PARIS --- Airbus will cut back the production rate of its A400M military transport aircraft in the coming years to absorb excess “inventory at plant level,” a company spokesman confirmed Jan. 3.
Airbus will produce 15 A400Ms in 2018, and just 11 in 2019, “in order to optimize long-term programme planning and ensure a sustainable future for the A400M, taking into account different factors such as inventory recovery, allowing more time for export sales and capability development,” the spokesman said in a Jan. 3 e-mail.
The production cutback will not necessarily impact delivery rates, which are being negotiated with OCCAR, the European defense procurement agency, and the partner nations.
“We delivered 19 A400Ms in 2017 and the delivery plan for 2018 and 2019 is currently under discussion,” the spokesman said.
Despite the increased deliveries in 2017, and the fact that the most recent aircraft are able to perform the in-flight refueling mission, the A400M program remains in what the company calls a “highly challenging” state.
As of Oct. 31, when it issued its 3rd quarter financials, Airbus described prograss on the A400M thus:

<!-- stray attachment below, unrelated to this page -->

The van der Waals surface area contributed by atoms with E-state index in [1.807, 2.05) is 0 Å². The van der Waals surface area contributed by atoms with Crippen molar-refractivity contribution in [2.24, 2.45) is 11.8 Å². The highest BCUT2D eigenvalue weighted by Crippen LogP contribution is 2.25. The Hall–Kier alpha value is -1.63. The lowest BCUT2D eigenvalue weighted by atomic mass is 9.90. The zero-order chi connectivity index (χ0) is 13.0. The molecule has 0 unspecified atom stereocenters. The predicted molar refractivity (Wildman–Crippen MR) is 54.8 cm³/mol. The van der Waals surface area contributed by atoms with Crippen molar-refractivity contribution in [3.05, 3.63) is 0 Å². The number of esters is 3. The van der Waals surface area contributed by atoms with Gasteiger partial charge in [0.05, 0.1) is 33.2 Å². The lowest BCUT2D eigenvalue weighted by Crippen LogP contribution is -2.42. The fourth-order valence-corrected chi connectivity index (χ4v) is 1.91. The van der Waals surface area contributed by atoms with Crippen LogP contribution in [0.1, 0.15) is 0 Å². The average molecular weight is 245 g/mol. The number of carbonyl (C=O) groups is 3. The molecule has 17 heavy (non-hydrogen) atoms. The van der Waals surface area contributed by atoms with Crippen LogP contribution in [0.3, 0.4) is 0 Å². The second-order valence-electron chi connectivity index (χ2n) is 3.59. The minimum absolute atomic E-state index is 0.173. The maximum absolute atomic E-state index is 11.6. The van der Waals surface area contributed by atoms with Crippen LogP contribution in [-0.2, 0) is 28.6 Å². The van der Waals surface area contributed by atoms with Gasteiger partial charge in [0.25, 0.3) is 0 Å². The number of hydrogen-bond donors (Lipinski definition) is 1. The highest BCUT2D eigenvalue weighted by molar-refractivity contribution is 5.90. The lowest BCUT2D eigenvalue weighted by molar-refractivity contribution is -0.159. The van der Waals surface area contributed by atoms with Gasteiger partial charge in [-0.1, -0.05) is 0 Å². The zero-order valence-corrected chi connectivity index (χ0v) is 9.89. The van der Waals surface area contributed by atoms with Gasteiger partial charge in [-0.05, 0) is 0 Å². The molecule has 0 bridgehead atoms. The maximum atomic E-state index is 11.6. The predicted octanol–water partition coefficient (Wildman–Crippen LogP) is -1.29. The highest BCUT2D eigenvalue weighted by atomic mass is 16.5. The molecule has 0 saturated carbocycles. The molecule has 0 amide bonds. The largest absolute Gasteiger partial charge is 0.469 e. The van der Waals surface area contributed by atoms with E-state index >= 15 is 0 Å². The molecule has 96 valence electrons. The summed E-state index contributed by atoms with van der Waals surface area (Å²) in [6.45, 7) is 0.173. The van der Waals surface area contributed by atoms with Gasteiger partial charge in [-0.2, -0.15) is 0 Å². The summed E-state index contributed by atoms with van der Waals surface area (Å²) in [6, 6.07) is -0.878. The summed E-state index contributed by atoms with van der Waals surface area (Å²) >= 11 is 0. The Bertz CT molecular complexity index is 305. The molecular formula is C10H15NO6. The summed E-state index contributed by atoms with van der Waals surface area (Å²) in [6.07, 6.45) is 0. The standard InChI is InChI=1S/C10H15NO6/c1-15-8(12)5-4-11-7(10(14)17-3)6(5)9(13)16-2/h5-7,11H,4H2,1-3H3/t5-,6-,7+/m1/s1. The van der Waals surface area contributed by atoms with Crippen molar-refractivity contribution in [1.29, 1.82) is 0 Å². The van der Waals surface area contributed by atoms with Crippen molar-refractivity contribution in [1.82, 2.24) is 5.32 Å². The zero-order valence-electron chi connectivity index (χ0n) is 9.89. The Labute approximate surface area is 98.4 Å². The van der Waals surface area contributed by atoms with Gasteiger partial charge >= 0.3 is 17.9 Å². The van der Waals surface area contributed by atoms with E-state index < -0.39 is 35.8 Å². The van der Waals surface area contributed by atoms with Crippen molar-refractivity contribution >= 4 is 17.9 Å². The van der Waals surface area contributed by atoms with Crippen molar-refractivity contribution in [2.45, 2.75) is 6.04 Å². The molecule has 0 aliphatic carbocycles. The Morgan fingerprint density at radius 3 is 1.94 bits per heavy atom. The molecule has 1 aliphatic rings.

“Twelve A400Ms were delivered compared to 11 aircraft in the first nine months of 2016. The operational and commercial assumptions that were retained in 2016 remain the management’s best current assessment. However, in the meantime, production levels were adjusted to absorb inventory with delivery schedules still in discussion with customers. Development activities continued toward achieving the revised capability roadmap. However, achievement of the contractual technical capabilities and associated costs remain highly challenging. There are also challenges remaining on securing sufficient export orders in time, on cost reductions, industrial efficiency and commercial exposure, which could all impact the programme significantly. Discussions to de-risk the A400M programme are ongoing with the Nations and OCCAR.”
In its first-half financial statement issued on July 27, Airbus said it had delivered eight A400Ms during the first half, “compared to five aircraft in the first half of 2016.”
Some progress has been achieved, however. Announcing the production rate cutback to the Spanish media on Dec. 24, Airbus Spain chief executive Fernando Alonso said that the A400M will be easier to sell “now that it has overcome the initial engine problems.”
Airbus also must upgrade the non-compliant A400Ms it delivered to the partner nations. To date, it has delivered a total of 56 A400Ms.